Hooker Headers and Thrush Pipes

Okay, so this post isn’t going to be about muscle cars, other than metaphorically. Sorry, car folk.

When I was in high school, getting a muscle car and fixing it up was something a lot of guys aspired to. Motorhead girls weren’t quite as common. But that’s not the point of today’s post. The point is that these hot-rod guys were fixing up their cars to go faster, sound louder, and catch people’s attention.

So, it is with hookers in stories. I just finished reading Stephen King’s Secret Windows last night, and one of my favorite essays was his conversation with his son, Joe, about writing good first lines for stories or novels (known as hookers in the trade), lines that grab the interest of the reader right off the bat. He listed a lot of his favorites, and that got me thinking about some of mine.

I’m actually quite fond of the sentence that opens my novel in progress: Blood filled the man’s mouth as his head hit the wall again. Not perfect–it’s more sturdy than poetic, as is the case with most of my writing–but it seems like a pretty good attention-catcher.

Here are a few that I like even better. I’d love to know what your favorite hookers are.

The man in black fled across the desert, and the gunslinger followed. 
The Gunslinger by Stephen King

In a hole in the ground there lived a hobbit.
The Hobbit by J.R.R. Tolkien

On those cloudy days, Robert Neville was never sure when sunset came, and sometimes they were in the streets before he could get back.
I Am Legend by Richard Matheson

1801 – I have just returned from a visit to my landlord – the solitary neighbour that I shall be troubled with.
Wuthering Heights by Emily Brontë

To Sherlock Holmes she is always the woman.
–“A Scandal in Bohemia” by Sir Arthur Conan Doyle

First of all, it was October, a rare month for boys.
Something Wicked This Way Comes by Ray Bradbury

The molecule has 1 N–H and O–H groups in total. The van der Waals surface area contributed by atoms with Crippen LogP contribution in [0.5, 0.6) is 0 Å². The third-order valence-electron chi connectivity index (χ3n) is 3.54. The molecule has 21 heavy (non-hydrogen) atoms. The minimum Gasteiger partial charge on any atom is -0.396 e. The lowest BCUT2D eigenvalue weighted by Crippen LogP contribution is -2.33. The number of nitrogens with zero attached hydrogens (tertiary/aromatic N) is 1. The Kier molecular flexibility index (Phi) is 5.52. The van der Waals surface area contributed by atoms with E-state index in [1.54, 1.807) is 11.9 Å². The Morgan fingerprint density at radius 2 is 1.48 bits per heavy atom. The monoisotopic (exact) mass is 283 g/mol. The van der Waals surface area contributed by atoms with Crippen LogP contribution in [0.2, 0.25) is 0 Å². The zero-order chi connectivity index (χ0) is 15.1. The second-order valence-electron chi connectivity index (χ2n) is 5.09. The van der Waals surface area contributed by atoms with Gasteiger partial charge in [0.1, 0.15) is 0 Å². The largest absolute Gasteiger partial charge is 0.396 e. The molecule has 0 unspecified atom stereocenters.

It can hardly be a coincidence that no language on earth has ever produced the expression “As pretty as an airport.”
The Long Dark Tea-Time of the Soul by Douglas Adams

No live organism can continue for long to exist sanely under conditions of absolute reality; even larks and katydids are supposed, by some, to dream.
The Haunting of Hill House by Shirley Jackson

It was a diamond all right, shining in the grass half a dozen feet from the blue brick wall.
–“The Dain Curse” by Dashiell Hammett

It was a dark and stormy night.
A Wrinkle in Time by Madeleine L’Engle (no really, that is the first line)

So, do tell. What are some of your favorite opening lines?

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Categories: Books/Authors, Works in Progress, Writing | Tags: , , , , , , , , , , ,

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11 thoughts on “Hooker Headers and Thrush Pipes

  1. Oh, this is a fantastic post! The Gunslinger one, of course, is one of my favourites. I also like
    “What I warn you to remember is that I am a detective” from Into the Woods by Tana French.

    There’s also this, from a book I don’t mention often: “Watch your step. Keep your wits about you; you will need them.” which is from The Crimson Petal and the White by Michael Faber.

  2. Let’s add one more. R emailed me with this one this afternoon.

    “The thousand injuries of Fortunado I had borne as best I could; but when he ventured upon insult, I vowed revenge.”
    —”The Cask of Amontillado” by Edgar Allan Poe

  3. Pingback: Weekend Reads « Visible and Real

  4. And I was finally able to look through my books at home….

    My coming to faith did not start with a leap but rather a series of staggers from what seemed like one safe place to another. – Anne Lamott, Traveling Mercies

    Imagine a ruin so strange it must never have happened. – Barbara Kingsolver, The Poisonwood BIble

    I was never so frightened as I am now. – Sarah Waters, Affinity

    What about a teakettle? What if the spout opened and closed when the steam came out, so it would become a mouth, and it could whistle pretty melodies, or do Shakespeare, or just crack up with me? – Jonathan Safran Foer, Extremely Loud and Incredibly Close

    Pirates have always been elusive figures. – David Cordingly, Under the Black Flag: The Romance and the Reality of Life Among the Pirates (not finished, but intriguing)

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